November 4, 2016 - 4:25 pm
A prominent organization of defense lawyers in Las Vegas this week formed a committee to explore ways of challenging local law enforcement’s methods for gaining drug convictions.
The committee, set up by the Nevada Attorneys for Criminal Justice, will look at the use of what are known as chemical field tests, inexpensive kits used by police and prosecutors to make drug arrests and gain guilty pleas. Officers typically drop suspicious materials into a chemical pouch and look for telltale shifts in color ostensibly meant to indicate the possible presence of illegal drugs. The tests are often the only evidence used to win convictions.
A ProPublica investigation co-published with the Las Vegas Review-Journal last week reported how such convictions were still being achieved – all of them endorsed by judges – years after police and prosecutors had determined the tests to be unreliable. The Las Vegas Metropolitan Police Department crime lab had submitted a formal report detailing the shortcomings of the tests to federal authorities in 2014, and yet to this day the lab still endorses the use of the tests in criminal prosecutions.
Laurie Diefenbach, a veteran defense lawyer and member of the committee, said the group is studying several options for taking on the routine use of the tests. She said one option would be to file a broad motion asking the Las Vegas Justice Court to reconsider the admissibility of the tests at preliminary hearings. The vast majority of drug convictions come by guilty plea shortly after cases are filed.
The tests are not admissible as evidence at trial in Las Vegas. Filing the broad motion in some ways would be symbolic, for individual judges would still have to make their own judgments on whether to permit field tests to be used in the plea process.
And so Diefenbach said defense lawyers were also weighing whether to routinely challenge the use of the tests at individual hearings, in the hopes of compelling prosecutors to have the preliminary tests confirmed by the crime lab. At minimum, defense attorneys might request that drug evidence be preserved so that it can be analyzed even after conviction.
The manufacturer of the kits used in Las Vegas, the Safariland Group, told ProPublica last month that its kits ought never be used alone as evidence to convict defendants. Diefenbach said the committee, as a result, was considering asking the judges of the Justice Court to convene a presentation during which the manufacturer could explain the limitations of the kits.
The Clark County District Attorney’s office has so far refused to have its officials be interviewed about the use of field tests.
Judge Joe Bonaventure, chief of the justice courts, told ProPublica last month that neither he nor the other judges had been informed by police or prosecutors about the unreliability of the tests. Indeed, the judges over the years had allowed prosecutors and police officials to make special presentations at which they attested to the accuracy and usefulness of the tests.
In an interview this week, Bonaventure repeated his assurance that defense lawyers were free to challenge the tests in court. He said it will be up to individual judges to decide whether to hold evidentiary hearings, though. Bonaventure warned that slowing down the criminal proceedings could have consequences for defendants.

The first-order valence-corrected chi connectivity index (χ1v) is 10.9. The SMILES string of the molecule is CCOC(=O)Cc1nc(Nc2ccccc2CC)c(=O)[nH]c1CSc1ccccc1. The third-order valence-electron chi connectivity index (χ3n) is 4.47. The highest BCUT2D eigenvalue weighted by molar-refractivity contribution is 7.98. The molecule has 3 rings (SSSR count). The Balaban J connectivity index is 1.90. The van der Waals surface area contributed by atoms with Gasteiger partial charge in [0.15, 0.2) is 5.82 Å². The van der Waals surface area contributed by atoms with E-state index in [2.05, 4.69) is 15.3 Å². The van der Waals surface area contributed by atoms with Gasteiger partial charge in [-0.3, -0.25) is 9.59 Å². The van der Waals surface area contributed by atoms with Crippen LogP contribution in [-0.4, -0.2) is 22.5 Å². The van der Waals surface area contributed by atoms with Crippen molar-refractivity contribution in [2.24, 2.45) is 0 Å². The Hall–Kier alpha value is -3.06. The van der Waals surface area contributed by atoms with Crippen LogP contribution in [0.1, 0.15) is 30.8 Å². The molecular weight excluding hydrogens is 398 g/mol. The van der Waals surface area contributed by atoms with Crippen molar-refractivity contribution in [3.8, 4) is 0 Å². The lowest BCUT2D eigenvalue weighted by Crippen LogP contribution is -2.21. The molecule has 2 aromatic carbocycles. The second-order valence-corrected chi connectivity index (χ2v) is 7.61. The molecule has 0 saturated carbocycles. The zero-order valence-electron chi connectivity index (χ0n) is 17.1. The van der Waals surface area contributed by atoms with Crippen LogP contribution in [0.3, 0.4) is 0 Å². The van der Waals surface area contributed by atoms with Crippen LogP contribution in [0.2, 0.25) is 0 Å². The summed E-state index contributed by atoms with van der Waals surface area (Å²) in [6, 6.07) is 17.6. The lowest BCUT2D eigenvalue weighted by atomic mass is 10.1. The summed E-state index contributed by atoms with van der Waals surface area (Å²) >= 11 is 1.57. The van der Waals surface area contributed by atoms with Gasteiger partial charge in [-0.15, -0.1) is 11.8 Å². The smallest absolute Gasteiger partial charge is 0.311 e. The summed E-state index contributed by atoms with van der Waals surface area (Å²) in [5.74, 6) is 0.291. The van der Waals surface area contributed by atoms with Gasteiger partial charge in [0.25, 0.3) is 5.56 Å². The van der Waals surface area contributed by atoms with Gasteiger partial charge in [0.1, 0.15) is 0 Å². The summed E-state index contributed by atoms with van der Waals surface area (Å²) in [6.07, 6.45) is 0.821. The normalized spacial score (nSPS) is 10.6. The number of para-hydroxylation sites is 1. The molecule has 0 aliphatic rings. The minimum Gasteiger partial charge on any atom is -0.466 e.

“If the defense now does want to challenge the reliability in a specific case,” he said, “it really might extend people’s time in custody.”
Diefenbach also said defense lawyers might question police officers at preliminary hearings about the possibility of contamination in the conducting and handling of the tests. In its report to the U.S. Department of Justice in 2014, the police lab noted that problems with officers conducting the tests could leave prosecutors vulnerable to claims of contamination.
The tests are cheap — $2 apiece or less — and they are enormously convenient for police.
Over the years, numerous studies have concluded that they are legitimate tools to establish probable cause to make an arrest. But those studies have always emphasized the limits of the tests. For instance, they ought never be seen as definitive evidence of illegal drugs. Federal guidelines say all drugs in criminal cases must be identified by a qualified lab.
The Las Vegas police made some 13,000 arrests involving cocaine, methamphetamine or marijuana offenses from 2013 through 2015. More than 10,000 convictions resulted from these drug arrests and 99 percent of them were achieved through guilty pleas, court data show. The records establish that some 70 percent of the pleas came at the earliest possible moment, during preliminary hearings and before any lab retesting.
In response to the story, Metro said that decisions on how field test results are used in criminal cases are made by prosecutors, not the crime lab or police officers. Audrie Locke, a spokeswoman for the district attorney’s office, affirmed that it read the story on field tests, but otherwise declined to discuss the matter.
ProPublica is an independent, non-profit newsroom that produces investigative journalism in the public interest. Its work focuses on stories with “moral force,” shining a light on the failures of those with power to vindicate the trust placed in them. Since its founding in 2008, ProPublica has won three Pulitzer Prizes, two Emmys and an array of other awards honoring its work with data and digital design. It often partners with local and national print, television and radio news outlets.
This story was produced with the help of staff members at the Las Vegas Review-Journal.
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